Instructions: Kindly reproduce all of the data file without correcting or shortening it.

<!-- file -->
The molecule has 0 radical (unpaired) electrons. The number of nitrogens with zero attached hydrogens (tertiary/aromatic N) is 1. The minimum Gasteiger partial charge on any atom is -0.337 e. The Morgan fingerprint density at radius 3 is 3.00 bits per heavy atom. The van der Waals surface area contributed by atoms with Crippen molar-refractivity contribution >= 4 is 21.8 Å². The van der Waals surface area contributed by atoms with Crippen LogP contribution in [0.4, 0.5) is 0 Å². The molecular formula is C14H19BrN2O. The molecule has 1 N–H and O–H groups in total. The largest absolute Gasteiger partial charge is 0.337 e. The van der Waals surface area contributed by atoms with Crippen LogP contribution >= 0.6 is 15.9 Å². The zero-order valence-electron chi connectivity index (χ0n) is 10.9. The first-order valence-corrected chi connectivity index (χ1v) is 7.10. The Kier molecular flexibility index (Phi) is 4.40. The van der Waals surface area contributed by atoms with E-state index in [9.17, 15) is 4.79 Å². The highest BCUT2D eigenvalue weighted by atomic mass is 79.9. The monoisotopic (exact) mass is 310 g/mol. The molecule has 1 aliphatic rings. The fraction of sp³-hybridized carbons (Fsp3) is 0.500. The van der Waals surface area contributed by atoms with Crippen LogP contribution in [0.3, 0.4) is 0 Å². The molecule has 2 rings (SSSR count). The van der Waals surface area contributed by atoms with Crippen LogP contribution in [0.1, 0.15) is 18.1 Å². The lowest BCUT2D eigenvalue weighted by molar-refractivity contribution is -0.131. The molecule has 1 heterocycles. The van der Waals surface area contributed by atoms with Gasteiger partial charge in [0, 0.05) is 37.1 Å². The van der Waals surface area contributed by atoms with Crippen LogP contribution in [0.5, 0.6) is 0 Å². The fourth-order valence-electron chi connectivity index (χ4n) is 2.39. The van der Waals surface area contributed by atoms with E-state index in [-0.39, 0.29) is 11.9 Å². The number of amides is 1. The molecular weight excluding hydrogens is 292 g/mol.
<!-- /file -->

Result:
The molecule has 0 radical (unpaired) electrons. The number of nitrogens with zero attached hydrogens (tertiary/aromatic N) is 1. The minimum Gasteiger partial charge on any atom is -0.337 e. The Morgan fingerprint density at radius 3 is 3.00 bits per heavy atom. The van der Waals surface area contributed by atoms with Crippen molar-refractivity contribution >= 4 is 21.8 Å². The van der Waals surface area contributed by atoms with Crippen LogP contribution in [0.4, 0.5) is 0 Å². The molecular formula is C14H19BrN2O. The molecule has 1 N–H and O–H groups in total. The largest absolute Gasteiger partial charge is 0.337 e. The van der Waals surface area contributed by atoms with Crippen LogP contribution >= 0.6 is 15.9 Å². The zero-order valence-electron chi connectivity index (χ0n) is 10.9. The first-order valence-corrected chi connectivity index (χ1v) is 7.10. The Kier molecular flexibility index (Phi) is 4.40. The van der Waals surface area contributed by atoms with E-state index in [9.17, 15) is 4.79 Å². The highest BCUT2D eigenvalue weighted by atomic mass is 79.9. The monoisotopic (exact) mass is 310 g/mol. The molecule has 1 aliphatic rings. The fraction of sp³-hybridized carbons (Fsp3) is 0.500. The van der Waals surface area contributed by atoms with Crippen LogP contribution in [0.3, 0.4) is 0 Å². The molecule has 2 rings (SSSR count). The van der Waals surface area contributed by atoms with Crippen LogP contribution in [0.1, 0.15) is 18.1 Å². The lowest BCUT2D eigenvalue weighted by molar-refractivity contribution is -0.131. The molecule has 1 heterocycles. The van der Waals surface area contributed by atoms with Gasteiger partial charge in [0, 0.05) is 37.1 Å². The van der Waals surface area contributed by atoms with Crippen LogP contribution in [0.5, 0.6) is 0 Å². The fourth-order valence-electron chi connectivity index (χ4n) is 2.39. The van der Waals surface area contributed by atoms with E-state index in [-0.39, 0.29) is 11.9 Å². The number of amides is 1. The molecular weight excluding hydrogens is 292 g/mol.